The fluid used in braking systems is very special and must meet specific requirements:

  1. It must be very stable and boil only at a very high acceptable temperature.
  2. It must be equally viscous at all temperatures and not increase in viscosity excessively at low temperatures, and its freezing point must be low enough to ensure that it will func­tion under the worst conditions likely to be experienced.
  3. The fluid must have lubricating qualities.
  4. It must not attack any of the materials with which it is likely to come into contact.
  5. It must inhibit corrosion.

Several groups, including the Society of Automotive Engineers (SAE), and the federal govern­ment establish the requirements for brake fluids. The Department of Transportation (DOT) has defined specific boiling points for brake fluids. DOT 3 brake fluid is used by most chassis manufacturers and has a minimum boiling point of 401 degrees Fahrenheit. DOT 4 has a mini­mum boiling point of 446 degrees Fahrenheit. DOT 5 brake fluid is a silicone-based brake fluid and has a minimum boiling point of 500 degrees Fahrenheit. While on the surface it may ap­pear that the silicone-based DOT 5 fluid is the best choice, several other factors must be consid­ered. For one, DOT5 is more compressible than DOT 3, and a “soft” pedal feel may be experienced when using the former. In addition, unlike DOT 3 fluids, silicone brake fluids do not absorb moisture. The result is that if enough moisture is present, pockets of water form. These pockets could migrate to low points in the system, such as the wheel cylinders or cali­pers. At 212 degrees Fahrenheit the water will boil, and at 32 degrees Fahrenheit the water will freeze. Neither Chevrolet nor Ford recommends the use of DOT 5 fluids; both specify either DOT3 or DOT 4 brake fluid. Some DOT 3 fluids have a boiling point in excess of DOT 5 and as high as 550 degrees Fahrenheit.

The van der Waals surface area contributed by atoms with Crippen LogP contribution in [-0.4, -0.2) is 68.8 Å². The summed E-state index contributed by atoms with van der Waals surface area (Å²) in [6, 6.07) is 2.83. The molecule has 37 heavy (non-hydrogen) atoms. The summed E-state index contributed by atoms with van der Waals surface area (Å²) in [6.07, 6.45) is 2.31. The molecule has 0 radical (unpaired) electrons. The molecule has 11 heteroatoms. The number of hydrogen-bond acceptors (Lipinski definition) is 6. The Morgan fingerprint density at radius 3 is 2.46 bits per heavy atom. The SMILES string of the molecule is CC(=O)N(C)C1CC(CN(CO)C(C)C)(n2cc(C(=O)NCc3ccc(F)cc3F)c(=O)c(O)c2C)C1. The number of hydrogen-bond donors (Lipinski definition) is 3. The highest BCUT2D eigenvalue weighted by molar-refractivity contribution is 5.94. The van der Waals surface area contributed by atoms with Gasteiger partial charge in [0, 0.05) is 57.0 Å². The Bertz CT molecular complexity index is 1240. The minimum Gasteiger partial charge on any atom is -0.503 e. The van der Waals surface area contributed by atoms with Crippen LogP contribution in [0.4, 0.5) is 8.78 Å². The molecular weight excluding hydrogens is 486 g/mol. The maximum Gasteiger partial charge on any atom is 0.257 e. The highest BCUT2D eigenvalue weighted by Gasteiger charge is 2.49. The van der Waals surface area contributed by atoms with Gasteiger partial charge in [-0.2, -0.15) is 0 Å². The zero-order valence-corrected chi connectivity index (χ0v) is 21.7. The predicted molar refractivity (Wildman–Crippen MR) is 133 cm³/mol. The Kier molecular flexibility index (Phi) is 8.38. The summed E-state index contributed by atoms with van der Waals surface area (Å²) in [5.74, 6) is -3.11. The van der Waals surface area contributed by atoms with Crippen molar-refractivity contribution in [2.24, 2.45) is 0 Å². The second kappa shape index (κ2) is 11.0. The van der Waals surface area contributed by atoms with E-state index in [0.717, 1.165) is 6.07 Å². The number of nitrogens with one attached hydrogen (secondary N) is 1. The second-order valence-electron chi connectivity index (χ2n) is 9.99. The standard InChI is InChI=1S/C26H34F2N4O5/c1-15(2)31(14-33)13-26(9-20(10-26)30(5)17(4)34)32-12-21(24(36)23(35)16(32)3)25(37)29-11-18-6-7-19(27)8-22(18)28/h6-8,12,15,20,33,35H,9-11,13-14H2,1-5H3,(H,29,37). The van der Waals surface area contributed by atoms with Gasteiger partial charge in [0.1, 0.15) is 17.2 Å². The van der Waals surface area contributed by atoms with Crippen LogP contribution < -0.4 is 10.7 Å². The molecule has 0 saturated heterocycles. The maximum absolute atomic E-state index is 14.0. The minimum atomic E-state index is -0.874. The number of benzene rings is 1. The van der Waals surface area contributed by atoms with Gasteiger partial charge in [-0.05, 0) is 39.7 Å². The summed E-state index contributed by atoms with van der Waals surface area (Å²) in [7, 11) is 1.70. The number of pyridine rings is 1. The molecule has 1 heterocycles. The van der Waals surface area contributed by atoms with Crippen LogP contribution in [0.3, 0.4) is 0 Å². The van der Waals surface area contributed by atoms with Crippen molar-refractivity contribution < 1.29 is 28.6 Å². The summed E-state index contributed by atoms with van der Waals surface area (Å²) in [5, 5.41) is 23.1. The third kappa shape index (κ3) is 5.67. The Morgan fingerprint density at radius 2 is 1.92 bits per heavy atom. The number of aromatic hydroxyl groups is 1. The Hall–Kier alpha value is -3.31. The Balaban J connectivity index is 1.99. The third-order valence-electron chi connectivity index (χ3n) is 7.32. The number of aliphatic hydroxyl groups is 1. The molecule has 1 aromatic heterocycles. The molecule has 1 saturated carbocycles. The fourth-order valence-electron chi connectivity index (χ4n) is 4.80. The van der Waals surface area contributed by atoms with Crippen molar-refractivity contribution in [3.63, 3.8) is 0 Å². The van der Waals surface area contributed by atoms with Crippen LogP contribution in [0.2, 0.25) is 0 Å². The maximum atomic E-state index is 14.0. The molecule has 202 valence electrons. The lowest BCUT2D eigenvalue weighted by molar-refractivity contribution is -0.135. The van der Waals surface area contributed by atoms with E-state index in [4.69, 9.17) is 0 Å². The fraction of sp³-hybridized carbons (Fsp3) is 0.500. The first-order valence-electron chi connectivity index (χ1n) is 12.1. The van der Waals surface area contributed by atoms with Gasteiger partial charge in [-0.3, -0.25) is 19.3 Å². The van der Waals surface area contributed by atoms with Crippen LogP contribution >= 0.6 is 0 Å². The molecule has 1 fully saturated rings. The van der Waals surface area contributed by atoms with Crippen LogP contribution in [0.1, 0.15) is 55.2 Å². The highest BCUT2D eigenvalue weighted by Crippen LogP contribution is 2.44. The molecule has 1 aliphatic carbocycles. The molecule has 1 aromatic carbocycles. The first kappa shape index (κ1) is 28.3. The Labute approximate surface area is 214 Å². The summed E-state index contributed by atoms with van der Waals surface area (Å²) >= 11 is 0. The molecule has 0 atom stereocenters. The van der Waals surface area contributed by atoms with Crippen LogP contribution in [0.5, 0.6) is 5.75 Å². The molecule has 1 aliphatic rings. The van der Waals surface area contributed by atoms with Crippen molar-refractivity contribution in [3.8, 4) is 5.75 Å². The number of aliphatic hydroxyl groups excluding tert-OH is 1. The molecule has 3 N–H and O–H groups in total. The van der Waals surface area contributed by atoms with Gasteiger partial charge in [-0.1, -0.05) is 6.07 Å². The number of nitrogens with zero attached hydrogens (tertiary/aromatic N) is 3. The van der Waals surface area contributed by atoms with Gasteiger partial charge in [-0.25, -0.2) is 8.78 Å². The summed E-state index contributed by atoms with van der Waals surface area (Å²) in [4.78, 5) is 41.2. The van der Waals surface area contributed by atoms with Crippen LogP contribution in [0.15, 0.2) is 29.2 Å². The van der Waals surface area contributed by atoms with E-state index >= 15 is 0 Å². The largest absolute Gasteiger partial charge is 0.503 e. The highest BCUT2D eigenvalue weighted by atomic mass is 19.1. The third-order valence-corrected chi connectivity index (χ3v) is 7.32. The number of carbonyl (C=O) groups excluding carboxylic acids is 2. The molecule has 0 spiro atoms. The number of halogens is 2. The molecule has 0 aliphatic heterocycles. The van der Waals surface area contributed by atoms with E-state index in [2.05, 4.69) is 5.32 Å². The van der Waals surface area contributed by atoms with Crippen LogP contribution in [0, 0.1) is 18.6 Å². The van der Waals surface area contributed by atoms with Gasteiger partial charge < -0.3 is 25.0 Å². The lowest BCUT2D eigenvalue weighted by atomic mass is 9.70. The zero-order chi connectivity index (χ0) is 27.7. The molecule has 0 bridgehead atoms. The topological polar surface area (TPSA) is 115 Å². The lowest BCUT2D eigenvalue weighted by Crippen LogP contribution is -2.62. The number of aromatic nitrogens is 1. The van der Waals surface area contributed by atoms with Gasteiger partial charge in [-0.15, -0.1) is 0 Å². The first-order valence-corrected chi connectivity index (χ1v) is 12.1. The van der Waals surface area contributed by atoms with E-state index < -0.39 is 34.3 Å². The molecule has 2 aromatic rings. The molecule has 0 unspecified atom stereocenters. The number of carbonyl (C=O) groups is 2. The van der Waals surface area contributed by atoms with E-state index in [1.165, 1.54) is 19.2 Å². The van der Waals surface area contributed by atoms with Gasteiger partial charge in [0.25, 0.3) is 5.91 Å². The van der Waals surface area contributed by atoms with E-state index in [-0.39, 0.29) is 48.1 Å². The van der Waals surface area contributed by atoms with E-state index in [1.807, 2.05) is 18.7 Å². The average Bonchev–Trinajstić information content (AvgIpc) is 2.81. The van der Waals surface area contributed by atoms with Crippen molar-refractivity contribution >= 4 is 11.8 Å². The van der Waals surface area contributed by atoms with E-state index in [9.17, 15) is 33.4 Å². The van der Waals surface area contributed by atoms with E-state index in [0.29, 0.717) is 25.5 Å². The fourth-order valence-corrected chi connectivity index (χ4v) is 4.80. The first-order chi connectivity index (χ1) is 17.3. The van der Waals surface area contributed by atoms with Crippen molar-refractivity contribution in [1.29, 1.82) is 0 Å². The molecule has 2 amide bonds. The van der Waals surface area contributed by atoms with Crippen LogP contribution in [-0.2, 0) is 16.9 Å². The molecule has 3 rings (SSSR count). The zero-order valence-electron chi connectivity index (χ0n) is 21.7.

Brake fluid should be purchased in a sealed container, such as a can that can be resealed after the cap or lid has been removed originally. If only a small amount of fluid remains in the can after you have opened and used it, discard the can. The humidity in the air that enters the can will reduce the boiling temperature of the fluid. This is another area where cost is not the most important issue.


One question that is asked bout brake fluid is should it be replaced, and if so, how often? The answer is an unequivocal “YES.” Your reply to this might be, “Why?” and “Why isn’t brake fluid replacement part of maintenance listed in the owners manual?” – two very valid questions. Over time brake fluid absorbs small amounts of water, and this lowers the boiling point of the brake fluid. In a motorhome the boiling point of the brake fluid is critical, especially if the coach tows another vehicle or is used in hilly or mountainous areas. In response to the question about brake fluid replacement being part of the maintenance schedule, it is for some European cars, and I feel confident that the American automobile manufacturers are looking at periodic brake fluid replacement and will soon include it in the owners manuals. I’m sure concerns exist regarding the fact that the procedure must be performed properly, new sealed brake fluid must be used, and the proper equipment for brake bleeding, as discussed elsewhere, must be em­ployed. If not, the braking system could be less effective than before the service was per­formed.

It should be noted that if DOT 5 silicone brake fluids used, the change interval should be shorter than when DOT 3 or DOT 4 is used; in fact, some technical people recommend chang­ing silicone brake fluid every six months. The reason is that unlike DOT 3 and DOT 4 fluids, the water that accumulates in silicone brake fluid will not mix and could create a gap or steam bubble in the system. This could cause a substantially lower brake pedal than normal.